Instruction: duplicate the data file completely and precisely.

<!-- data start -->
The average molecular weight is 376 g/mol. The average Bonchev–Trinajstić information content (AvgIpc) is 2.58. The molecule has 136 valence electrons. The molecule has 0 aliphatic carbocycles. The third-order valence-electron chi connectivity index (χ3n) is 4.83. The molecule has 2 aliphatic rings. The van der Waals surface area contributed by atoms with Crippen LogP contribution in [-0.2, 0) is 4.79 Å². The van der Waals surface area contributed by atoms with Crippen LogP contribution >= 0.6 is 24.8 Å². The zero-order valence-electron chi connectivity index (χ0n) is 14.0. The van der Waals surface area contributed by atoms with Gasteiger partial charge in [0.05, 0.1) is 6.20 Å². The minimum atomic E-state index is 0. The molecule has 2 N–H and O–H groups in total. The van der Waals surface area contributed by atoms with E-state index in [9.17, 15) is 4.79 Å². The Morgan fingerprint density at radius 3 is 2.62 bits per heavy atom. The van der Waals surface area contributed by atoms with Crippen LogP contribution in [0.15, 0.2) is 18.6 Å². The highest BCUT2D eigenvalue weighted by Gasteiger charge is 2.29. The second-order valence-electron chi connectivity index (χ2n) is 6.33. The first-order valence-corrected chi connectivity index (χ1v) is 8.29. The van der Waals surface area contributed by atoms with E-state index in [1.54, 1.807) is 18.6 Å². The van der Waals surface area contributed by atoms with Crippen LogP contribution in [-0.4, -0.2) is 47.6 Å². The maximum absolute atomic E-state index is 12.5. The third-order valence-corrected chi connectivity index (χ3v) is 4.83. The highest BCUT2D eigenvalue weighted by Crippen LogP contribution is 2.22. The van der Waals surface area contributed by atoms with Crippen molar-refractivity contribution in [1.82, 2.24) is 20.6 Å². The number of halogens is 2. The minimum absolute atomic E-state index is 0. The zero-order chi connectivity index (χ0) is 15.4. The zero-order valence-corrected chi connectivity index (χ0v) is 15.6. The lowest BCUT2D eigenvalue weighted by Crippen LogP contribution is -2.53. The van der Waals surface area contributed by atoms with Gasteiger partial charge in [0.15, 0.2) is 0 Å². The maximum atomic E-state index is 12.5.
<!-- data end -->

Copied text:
The average molecular weight is 376 g/mol. The average Bonchev–Trinajstić information content (AvgIpc) is 2.58. The molecule has 136 valence electrons. The molecule has 0 aliphatic carbocycles. The third-order valence-electron chi connectivity index (χ3n) is 4.83. The molecule has 2 aliphatic rings. The van der Waals surface area contributed by atoms with Crippen LogP contribution in [-0.2, 0) is 4.79 Å². The van der Waals surface area contributed by atoms with Crippen LogP contribution >= 0.6 is 24.8 Å². The zero-order valence-electron chi connectivity index (χ0n) is 14.0. The van der Waals surface area contributed by atoms with Gasteiger partial charge in [0.05, 0.1) is 6.20 Å². The minimum atomic E-state index is 0. The molecule has 2 N–H and O–H groups in total. The van der Waals surface area contributed by atoms with E-state index in [9.17, 15) is 4.79 Å². The Morgan fingerprint density at radius 3 is 2.62 bits per heavy atom. The van der Waals surface area contributed by atoms with Crippen LogP contribution in [0.15, 0.2) is 18.6 Å². The highest BCUT2D eigenvalue weighted by Gasteiger charge is 2.29. The second-order valence-electron chi connectivity index (χ2n) is 6.33. The first-order valence-corrected chi connectivity index (χ1v) is 8.29. The van der Waals surface area contributed by atoms with E-state index in [1.54, 1.807) is 18.6 Å². The van der Waals surface area contributed by atoms with Crippen LogP contribution in [-0.4, -0.2) is 47.6 Å². The maximum absolute atomic E-state index is 12.5. The third-order valence-corrected chi connectivity index (χ3v) is 4.83. The highest BCUT2D eigenvalue weighted by Crippen LogP contribution is 2.22. The van der Waals surface area contributed by atoms with Crippen molar-refractivity contribution in [1.82, 2.24) is 20.6 Å². The number of halogens is 2. The minimum absolute atomic E-state index is 0. The zero-order chi connectivity index (χ0) is 15.4. The zero-order valence-corrected chi connectivity index (χ0v) is 15.6. The lowest BCUT2D eigenvalue weighted by Crippen LogP contribution is -2.53. The van der Waals surface area contributed by atoms with Gasteiger partial charge in [0.15, 0.2) is 0 Å². The maximum atomic E-state index is 12.5.